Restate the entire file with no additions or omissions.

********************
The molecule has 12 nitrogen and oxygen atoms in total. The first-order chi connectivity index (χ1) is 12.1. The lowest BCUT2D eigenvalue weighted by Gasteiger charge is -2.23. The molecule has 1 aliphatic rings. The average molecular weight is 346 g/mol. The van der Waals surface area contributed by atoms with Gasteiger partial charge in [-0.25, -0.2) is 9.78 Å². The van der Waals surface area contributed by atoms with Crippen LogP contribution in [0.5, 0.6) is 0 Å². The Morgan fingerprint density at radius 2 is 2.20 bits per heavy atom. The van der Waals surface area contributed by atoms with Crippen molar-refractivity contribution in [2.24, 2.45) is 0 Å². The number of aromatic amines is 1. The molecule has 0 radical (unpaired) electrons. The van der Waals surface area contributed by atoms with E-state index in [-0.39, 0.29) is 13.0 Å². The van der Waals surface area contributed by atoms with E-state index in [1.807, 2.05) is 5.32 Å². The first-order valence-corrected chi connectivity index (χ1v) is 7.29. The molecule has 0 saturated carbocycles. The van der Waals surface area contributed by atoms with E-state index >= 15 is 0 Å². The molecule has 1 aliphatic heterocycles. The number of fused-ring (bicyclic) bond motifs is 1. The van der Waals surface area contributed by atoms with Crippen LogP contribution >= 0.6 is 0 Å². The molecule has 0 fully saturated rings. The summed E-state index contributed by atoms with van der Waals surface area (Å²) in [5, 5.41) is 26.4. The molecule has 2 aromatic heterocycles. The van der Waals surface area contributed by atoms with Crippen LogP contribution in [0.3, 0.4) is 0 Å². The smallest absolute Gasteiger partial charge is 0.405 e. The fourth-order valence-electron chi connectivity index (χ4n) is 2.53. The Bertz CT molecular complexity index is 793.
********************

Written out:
The molecule has 12 nitrogen and oxygen atoms in total. The first-order chi connectivity index (χ1) is 12.1. The lowest BCUT2D eigenvalue weighted by Gasteiger charge is -2.23. The molecule has 1 aliphatic rings. The average molecular weight is 346 g/mol. The van der Waals surface area contributed by atoms with Gasteiger partial charge in [-0.25, -0.2) is 9.78 Å². The van der Waals surface area contributed by atoms with Crippen LogP contribution in [0.5, 0.6) is 0 Å². The Morgan fingerprint density at radius 2 is 2.20 bits per heavy atom. The van der Waals surface area contributed by atoms with Crippen molar-refractivity contribution in [2.24, 2.45) is 0 Å². The number of aromatic amines is 1. The molecule has 0 radical (unpaired) electrons. The van der Waals surface area contributed by atoms with E-state index in [-0.39, 0.29) is 13.0 Å². The van der Waals surface area contributed by atoms with E-state index in [1.807, 2.05) is 5.32 Å². The first-order valence-corrected chi connectivity index (χ1v) is 7.29. The molecule has 0 saturated carbocycles. The van der Waals surface area contributed by atoms with E-state index >= 15 is 0 Å². The molecule has 1 aliphatic heterocycles. The number of fused-ring (bicyclic) bond motifs is 1. The van der Waals surface area contributed by atoms with Crippen LogP contribution >= 0.6 is 0 Å². The molecule has 0 fully saturated rings. The summed E-state index contributed by atoms with van der Waals surface area (Å²) in [5, 5.41) is 26.4. The molecule has 2 aromatic heterocycles. The van der Waals surface area contributed by atoms with Crippen LogP contribution in [0.3, 0.4) is 0 Å². The smallest absolute Gasteiger partial charge is 0.405 e. The fourth-order valence-electron chi connectivity index (χ4n) is 2.53. The Bertz CT molecular complexity index is 793.